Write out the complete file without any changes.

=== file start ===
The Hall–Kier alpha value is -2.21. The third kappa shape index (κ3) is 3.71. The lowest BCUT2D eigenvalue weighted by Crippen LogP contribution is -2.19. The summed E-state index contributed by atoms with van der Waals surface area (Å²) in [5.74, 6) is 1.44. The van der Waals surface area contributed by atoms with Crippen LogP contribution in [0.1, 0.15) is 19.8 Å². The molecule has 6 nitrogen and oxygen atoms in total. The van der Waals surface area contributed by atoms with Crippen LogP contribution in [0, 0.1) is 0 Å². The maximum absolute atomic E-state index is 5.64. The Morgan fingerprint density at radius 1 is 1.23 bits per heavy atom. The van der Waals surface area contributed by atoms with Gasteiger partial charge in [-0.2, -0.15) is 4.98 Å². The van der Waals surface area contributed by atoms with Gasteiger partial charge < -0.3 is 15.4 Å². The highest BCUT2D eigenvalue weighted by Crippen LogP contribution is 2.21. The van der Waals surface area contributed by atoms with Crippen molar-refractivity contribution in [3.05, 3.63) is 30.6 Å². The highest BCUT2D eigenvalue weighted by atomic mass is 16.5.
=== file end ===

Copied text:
The Hall–Kier alpha value is -2.21. The third kappa shape index (κ3) is 3.71. The lowest BCUT2D eigenvalue weighted by Crippen LogP contribution is -2.19. The summed E-state index contributed by atoms with van der Waals surface area (Å²) in [5.74, 6) is 1.44. The van der Waals surface area contributed by atoms with Crippen LogP contribution in [0.1, 0.15) is 19.8 Å². The molecule has 6 nitrogen and oxygen atoms in total. The van der Waals surface area contributed by atoms with Crippen LogP contribution in [0, 0.1) is 0 Å². The maximum absolute atomic E-state index is 5.64. The Morgan fingerprint density at radius 1 is 1.23 bits per heavy atom. The van der Waals surface area contributed by atoms with Gasteiger partial charge in [-0.2, -0.15) is 4.98 Å². The van der Waals surface area contributed by atoms with Gasteiger partial charge < -0.3 is 15.4 Å². The highest BCUT2D eigenvalue weighted by Crippen LogP contribution is 2.21. The van der Waals surface area contributed by atoms with Crippen molar-refractivity contribution in [3.05, 3.63) is 30.6 Å². The highest BCUT2D eigenvalue weighted by atomic mass is 16.5.